As you are in Philly, the history of the city now, past and even the future has and still depends on the natural resources of this state. Everything from clean water, to locally produced food depends on the larger natural world. Even without a totally hunting tilt, exposing the kids to the real aspects of wildlife and the natural world and how sportsmen are an integral part maintaining and restoring that is a great and often ignored message.
 

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Discussion Starter · #11 ·
The Eddie Eagle GunSafe® Program teaches children in pre-K through third grade four important steps to take if they find a gun. These steps are presented by the program's mascot, Eddie Eagle®, in an easy-to-remember format consisting of the following simple rules:

If you see a gun:
STOP!
Don't Touch.
Leave the Area.
Tell an Adult.

Begun in 1988, The Eddie Eagle GunSafe® Program has reached more than 20 million children -- in all 50 states. <span style="font-weight: bold">This program was developed through the combined efforts of such qualified professionals as clinical psychologists, reading specialists, teachers, curriculum specialists, urban housing safety officials, and law enforcement personnel. </span>


<span style="font-weight: bold">Anyone may teach The Eddie Eagle GunSafe® Program, and NRA membership is not required. The program may be readily incorporated into existing school curriculum, taught in a one- to five-day format, and used to reach both levels or simply one or two grades. Materials available through this program are: student workbooks, 7-minute animated video (available on DVD or VHS), instructor guides, brochures, and student reward stickers. Program materials are also available in Spanish. </span>


The NRA is committed to helping keep America's young children safe. In efforts to do so, we offer our program at a nominal fee. Schools, law enforcement agencies, hospitals, daycare centers, and libraries may be eligible to receive grant funding to defray program costs. Grant funding is available in many states to these groups to cover the cost of all program curriculum materials.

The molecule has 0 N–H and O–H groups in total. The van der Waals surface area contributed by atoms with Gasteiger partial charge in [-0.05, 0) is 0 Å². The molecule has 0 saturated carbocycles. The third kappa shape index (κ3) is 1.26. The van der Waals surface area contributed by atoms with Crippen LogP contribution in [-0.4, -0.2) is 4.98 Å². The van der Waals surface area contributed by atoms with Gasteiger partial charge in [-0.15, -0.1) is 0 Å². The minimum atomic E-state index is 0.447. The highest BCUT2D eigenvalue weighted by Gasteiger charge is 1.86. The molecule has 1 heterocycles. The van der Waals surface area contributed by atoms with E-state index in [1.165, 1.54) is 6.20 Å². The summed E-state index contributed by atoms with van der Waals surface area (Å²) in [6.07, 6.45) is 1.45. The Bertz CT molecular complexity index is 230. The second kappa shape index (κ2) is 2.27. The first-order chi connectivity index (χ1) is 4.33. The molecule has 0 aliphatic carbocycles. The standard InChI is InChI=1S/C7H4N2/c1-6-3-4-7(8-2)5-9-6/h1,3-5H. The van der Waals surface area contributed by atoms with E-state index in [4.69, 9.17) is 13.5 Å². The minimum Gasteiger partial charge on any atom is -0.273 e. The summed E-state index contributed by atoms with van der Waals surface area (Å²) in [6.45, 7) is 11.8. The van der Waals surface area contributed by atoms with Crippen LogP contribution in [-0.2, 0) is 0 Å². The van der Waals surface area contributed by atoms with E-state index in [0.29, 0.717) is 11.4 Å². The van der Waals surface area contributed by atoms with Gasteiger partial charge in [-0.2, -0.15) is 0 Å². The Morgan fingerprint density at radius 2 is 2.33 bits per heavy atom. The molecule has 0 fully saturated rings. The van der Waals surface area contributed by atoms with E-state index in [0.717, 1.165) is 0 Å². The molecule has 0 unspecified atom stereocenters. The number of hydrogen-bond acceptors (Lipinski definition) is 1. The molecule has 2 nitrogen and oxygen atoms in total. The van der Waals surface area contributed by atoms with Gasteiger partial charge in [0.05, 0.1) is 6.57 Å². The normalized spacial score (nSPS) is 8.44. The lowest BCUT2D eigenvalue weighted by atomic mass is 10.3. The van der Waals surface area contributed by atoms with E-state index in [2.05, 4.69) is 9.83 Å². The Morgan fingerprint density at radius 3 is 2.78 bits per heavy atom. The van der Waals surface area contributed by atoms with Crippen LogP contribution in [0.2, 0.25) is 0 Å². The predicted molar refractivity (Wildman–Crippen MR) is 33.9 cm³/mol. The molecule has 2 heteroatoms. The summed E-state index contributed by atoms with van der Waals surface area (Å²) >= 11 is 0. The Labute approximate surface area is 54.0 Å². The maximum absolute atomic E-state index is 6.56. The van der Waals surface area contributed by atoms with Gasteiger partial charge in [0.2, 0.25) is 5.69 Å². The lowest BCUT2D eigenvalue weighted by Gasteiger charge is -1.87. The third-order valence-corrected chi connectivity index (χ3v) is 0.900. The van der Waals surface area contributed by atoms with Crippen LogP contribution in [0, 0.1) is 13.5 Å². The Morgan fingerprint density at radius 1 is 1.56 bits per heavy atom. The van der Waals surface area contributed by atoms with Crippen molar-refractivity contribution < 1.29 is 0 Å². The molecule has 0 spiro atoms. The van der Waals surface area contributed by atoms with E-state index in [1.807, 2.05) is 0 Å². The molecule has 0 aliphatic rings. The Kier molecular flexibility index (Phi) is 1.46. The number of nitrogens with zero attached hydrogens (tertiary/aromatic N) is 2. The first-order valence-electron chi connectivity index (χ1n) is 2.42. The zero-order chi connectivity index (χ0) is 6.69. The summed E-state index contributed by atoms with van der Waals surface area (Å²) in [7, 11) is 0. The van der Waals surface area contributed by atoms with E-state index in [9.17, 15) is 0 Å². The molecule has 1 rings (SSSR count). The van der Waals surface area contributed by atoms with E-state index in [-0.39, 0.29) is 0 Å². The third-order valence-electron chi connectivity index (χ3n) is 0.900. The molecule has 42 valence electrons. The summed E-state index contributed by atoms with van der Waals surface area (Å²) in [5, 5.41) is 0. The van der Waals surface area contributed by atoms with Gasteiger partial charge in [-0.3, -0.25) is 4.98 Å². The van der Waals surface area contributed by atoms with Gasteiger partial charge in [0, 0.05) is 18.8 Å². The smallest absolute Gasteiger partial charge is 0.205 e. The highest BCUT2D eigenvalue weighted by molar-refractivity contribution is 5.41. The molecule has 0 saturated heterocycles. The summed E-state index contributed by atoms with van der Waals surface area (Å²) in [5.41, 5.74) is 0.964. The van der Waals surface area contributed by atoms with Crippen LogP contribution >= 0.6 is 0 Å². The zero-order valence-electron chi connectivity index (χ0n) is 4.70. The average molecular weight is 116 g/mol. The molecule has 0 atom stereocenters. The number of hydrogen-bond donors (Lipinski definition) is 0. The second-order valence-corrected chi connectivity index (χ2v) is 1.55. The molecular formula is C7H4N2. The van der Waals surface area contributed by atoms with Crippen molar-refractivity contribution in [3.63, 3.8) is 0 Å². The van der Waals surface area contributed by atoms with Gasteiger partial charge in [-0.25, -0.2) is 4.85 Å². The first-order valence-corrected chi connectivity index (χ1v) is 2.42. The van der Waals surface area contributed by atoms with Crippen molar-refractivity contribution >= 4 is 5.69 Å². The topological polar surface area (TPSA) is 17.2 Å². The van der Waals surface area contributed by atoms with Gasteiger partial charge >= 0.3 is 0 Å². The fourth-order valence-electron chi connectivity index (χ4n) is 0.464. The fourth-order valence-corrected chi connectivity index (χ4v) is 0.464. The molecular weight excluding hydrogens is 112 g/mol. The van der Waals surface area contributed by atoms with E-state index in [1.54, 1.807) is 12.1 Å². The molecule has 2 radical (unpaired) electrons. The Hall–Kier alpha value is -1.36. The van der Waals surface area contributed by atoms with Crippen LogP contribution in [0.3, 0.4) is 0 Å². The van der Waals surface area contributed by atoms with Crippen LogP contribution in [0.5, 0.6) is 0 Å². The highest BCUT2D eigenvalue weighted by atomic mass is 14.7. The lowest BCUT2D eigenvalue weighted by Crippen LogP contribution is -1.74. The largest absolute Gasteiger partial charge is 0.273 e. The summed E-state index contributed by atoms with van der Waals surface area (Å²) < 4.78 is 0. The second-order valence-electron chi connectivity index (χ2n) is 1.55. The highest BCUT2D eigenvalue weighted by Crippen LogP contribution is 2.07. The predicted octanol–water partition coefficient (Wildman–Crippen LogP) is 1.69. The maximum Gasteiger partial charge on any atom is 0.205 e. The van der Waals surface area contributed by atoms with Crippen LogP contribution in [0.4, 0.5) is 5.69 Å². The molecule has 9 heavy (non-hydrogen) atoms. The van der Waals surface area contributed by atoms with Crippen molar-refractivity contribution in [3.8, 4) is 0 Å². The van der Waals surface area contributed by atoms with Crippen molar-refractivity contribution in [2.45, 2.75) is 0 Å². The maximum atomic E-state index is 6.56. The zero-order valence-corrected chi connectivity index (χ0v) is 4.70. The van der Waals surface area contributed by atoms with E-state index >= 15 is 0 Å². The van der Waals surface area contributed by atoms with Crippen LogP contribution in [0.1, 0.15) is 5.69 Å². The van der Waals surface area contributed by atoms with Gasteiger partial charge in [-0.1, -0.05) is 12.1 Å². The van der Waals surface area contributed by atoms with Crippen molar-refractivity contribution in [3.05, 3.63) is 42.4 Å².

<span style="font-weight: bold">The purpose of the Eddie Eagle Program isn't to teach whether guns are good or bad, but rather to promote the protection and safety of children. The program makes no value judgments about firearms, and no firearms are ever used in the program.</span> Like swimming pools, electrical outlets, matchbooks and household poison, they're treated simply as a fact of everyday life. With firearms found in about half of all American households, it's a stance that makes sense.



<span style="font-weight: bold">Eddie Eagle is never shown touching a firearm, and he does not promote firearm ownership or use.</span> The program prohibits the use of Eddie Eagle mascots anywhere that guns are present. The Eddie Eagle Program has no agenda other than accident prevention -- ensuring that children stay safe should they encounter a gun. The program never mentions the NRA. Nor does it encourage children to buy guns or to become NRA members. The NRA does not receive any appropriations from Congress, nor is it a trade organization. It is not affiliated with any firearm or ammunition manufacturers or with any businesses that deal in guns and ammunition.


Video:

http://www.youtube.com/watch?v=wIEBrb_wRYc